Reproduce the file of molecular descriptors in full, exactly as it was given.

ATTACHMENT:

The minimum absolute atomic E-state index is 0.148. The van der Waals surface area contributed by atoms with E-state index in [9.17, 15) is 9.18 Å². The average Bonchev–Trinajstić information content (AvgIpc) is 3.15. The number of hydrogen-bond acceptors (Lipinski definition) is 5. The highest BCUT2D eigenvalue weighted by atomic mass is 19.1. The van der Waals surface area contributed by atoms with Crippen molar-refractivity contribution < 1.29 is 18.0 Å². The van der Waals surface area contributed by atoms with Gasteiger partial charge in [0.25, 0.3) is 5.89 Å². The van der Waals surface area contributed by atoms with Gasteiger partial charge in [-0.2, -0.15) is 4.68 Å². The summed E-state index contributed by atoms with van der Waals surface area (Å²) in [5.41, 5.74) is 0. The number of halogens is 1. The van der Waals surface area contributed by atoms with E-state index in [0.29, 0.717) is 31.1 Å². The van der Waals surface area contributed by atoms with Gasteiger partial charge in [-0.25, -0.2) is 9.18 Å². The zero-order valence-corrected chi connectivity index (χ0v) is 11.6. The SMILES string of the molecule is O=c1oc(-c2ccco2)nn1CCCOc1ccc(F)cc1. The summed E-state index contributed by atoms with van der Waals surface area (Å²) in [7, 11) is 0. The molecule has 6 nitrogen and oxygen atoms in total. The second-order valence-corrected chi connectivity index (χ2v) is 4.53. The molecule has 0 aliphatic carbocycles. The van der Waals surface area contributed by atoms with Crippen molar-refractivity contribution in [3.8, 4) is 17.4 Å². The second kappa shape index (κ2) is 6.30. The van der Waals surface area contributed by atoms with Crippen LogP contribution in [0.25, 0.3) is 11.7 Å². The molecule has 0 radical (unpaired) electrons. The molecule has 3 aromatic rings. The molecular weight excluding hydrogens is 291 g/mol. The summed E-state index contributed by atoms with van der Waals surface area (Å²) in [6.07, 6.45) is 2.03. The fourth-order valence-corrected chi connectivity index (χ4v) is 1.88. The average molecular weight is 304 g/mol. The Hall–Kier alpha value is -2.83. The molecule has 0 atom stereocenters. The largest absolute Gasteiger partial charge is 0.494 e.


The minimum absolute atomic E-state index is 0.148. The van der Waals surface area contributed by atoms with E-state index in [9.17, 15) is 9.18 Å². The average Bonchev–Trinajstić information content (AvgIpc) is 3.15. The number of hydrogen-bond acceptors (Lipinski definition) is 5. The highest BCUT2D eigenvalue weighted by atomic mass is 19.1. The van der Waals surface area contributed by atoms with Crippen molar-refractivity contribution < 1.29 is 18.0 Å². The van der Waals surface area contributed by atoms with Gasteiger partial charge in [0.25, 0.3) is 5.89 Å². The van der Waals surface area contributed by atoms with Gasteiger partial charge in [-0.2, -0.15) is 4.68 Å². The summed E-state index contributed by atoms with van der Waals surface area (Å²) in [5.41, 5.74) is 0. The number of halogens is 1. The van der Waals surface area contributed by atoms with E-state index in [0.29, 0.717) is 31.1 Å². The van der Waals surface area contributed by atoms with Gasteiger partial charge in [-0.25, -0.2) is 9.18 Å². The zero-order valence-corrected chi connectivity index (χ0v) is 11.6. The SMILES string of the molecule is O=c1oc(-c2ccco2)nn1CCCOc1ccc(F)cc1. The summed E-state index contributed by atoms with van der Waals surface area (Å²) in [7, 11) is 0. The molecule has 6 nitrogen and oxygen atoms in total. The second-order valence-corrected chi connectivity index (χ2v) is 4.53. The molecule has 0 aliphatic carbocycles. The van der Waals surface area contributed by atoms with Crippen molar-refractivity contribution in [3.8, 4) is 17.4 Å². The second kappa shape index (κ2) is 6.30. The van der Waals surface area contributed by atoms with Crippen LogP contribution in [0.25, 0.3) is 11.7 Å². The molecule has 0 radical (unpaired) electrons. The molecule has 3 aromatic rings. The molecular weight excluding hydrogens is 291 g/mol. The summed E-state index contributed by atoms with van der Waals surface area (Å²) in [6.07, 6.45) is 2.03. The fourth-order valence-corrected chi connectivity index (χ4v) is 1.88. The average molecular weight is 304 g/mol. The Hall–Kier alpha value is -2.83. The molecule has 0 atom stereocenters. The largest absolute Gasteiger partial charge is 0.494 e.